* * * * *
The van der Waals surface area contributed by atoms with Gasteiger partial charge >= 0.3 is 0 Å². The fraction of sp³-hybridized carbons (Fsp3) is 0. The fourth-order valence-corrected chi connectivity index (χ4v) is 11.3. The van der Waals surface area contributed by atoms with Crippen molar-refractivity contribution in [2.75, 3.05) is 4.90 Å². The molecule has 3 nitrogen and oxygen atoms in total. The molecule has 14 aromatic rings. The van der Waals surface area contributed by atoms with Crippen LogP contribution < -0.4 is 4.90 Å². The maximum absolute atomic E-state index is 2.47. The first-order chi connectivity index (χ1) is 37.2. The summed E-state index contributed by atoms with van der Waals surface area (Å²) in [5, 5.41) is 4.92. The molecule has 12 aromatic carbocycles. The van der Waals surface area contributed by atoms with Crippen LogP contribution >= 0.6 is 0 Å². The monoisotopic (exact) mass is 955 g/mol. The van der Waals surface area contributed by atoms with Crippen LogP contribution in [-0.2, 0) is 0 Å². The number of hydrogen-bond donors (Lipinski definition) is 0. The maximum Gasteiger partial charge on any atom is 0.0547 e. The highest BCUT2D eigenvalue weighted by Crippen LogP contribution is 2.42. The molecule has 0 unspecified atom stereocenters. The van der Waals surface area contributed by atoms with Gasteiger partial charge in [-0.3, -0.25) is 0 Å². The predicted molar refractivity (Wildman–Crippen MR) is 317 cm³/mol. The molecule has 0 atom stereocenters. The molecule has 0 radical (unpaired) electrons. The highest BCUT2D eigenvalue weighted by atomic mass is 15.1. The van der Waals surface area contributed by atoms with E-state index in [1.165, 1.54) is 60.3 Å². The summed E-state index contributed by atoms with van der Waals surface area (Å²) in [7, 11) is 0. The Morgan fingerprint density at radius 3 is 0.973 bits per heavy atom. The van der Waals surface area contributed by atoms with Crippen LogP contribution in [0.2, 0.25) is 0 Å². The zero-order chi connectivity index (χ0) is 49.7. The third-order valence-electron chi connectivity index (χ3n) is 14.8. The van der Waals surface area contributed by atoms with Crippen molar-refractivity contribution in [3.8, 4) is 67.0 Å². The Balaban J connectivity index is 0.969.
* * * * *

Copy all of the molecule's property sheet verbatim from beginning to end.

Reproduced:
The van der Waals surface area contributed by atoms with Gasteiger partial charge >= 0.3 is 0 Å². The fraction of sp³-hybridized carbons (Fsp3) is 0. The fourth-order valence-corrected chi connectivity index (χ4v) is 11.3. The van der Waals surface area contributed by atoms with Crippen molar-refractivity contribution in [2.75, 3.05) is 4.90 Å². The molecule has 3 nitrogen and oxygen atoms in total. The molecule has 14 aromatic rings. The van der Waals surface area contributed by atoms with Crippen LogP contribution < -0.4 is 4.90 Å². The maximum absolute atomic E-state index is 2.47. The first-order chi connectivity index (χ1) is 37.2. The summed E-state index contributed by atoms with van der Waals surface area (Å²) in [5, 5.41) is 4.92. The molecule has 12 aromatic carbocycles. The van der Waals surface area contributed by atoms with Crippen LogP contribution >= 0.6 is 0 Å². The monoisotopic (exact) mass is 955 g/mol. The van der Waals surface area contributed by atoms with Crippen LogP contribution in [-0.2, 0) is 0 Å². The number of hydrogen-bond donors (Lipinski definition) is 0. The maximum Gasteiger partial charge on any atom is 0.0547 e. The highest BCUT2D eigenvalue weighted by Crippen LogP contribution is 2.42. The molecule has 0 unspecified atom stereocenters. The van der Waals surface area contributed by atoms with Gasteiger partial charge in [-0.3, -0.25) is 0 Å². The predicted molar refractivity (Wildman–Crippen MR) is 317 cm³/mol. The molecule has 0 atom stereocenters. The molecule has 0 radical (unpaired) electrons. The highest BCUT2D eigenvalue weighted by atomic mass is 15.1. The van der Waals surface area contributed by atoms with E-state index in [1.165, 1.54) is 60.3 Å². The summed E-state index contributed by atoms with van der Waals surface area (Å²) in [7, 11) is 0. The Morgan fingerprint density at radius 3 is 0.973 bits per heavy atom. The van der Waals surface area contributed by atoms with Crippen LogP contribution in [0.2, 0.25) is 0 Å². The zero-order chi connectivity index (χ0) is 49.7. The third-order valence-electron chi connectivity index (χ3n) is 14.8. The van der Waals surface area contributed by atoms with Crippen molar-refractivity contribution in [3.8, 4) is 67.0 Å². The Balaban J connectivity index is 0.969.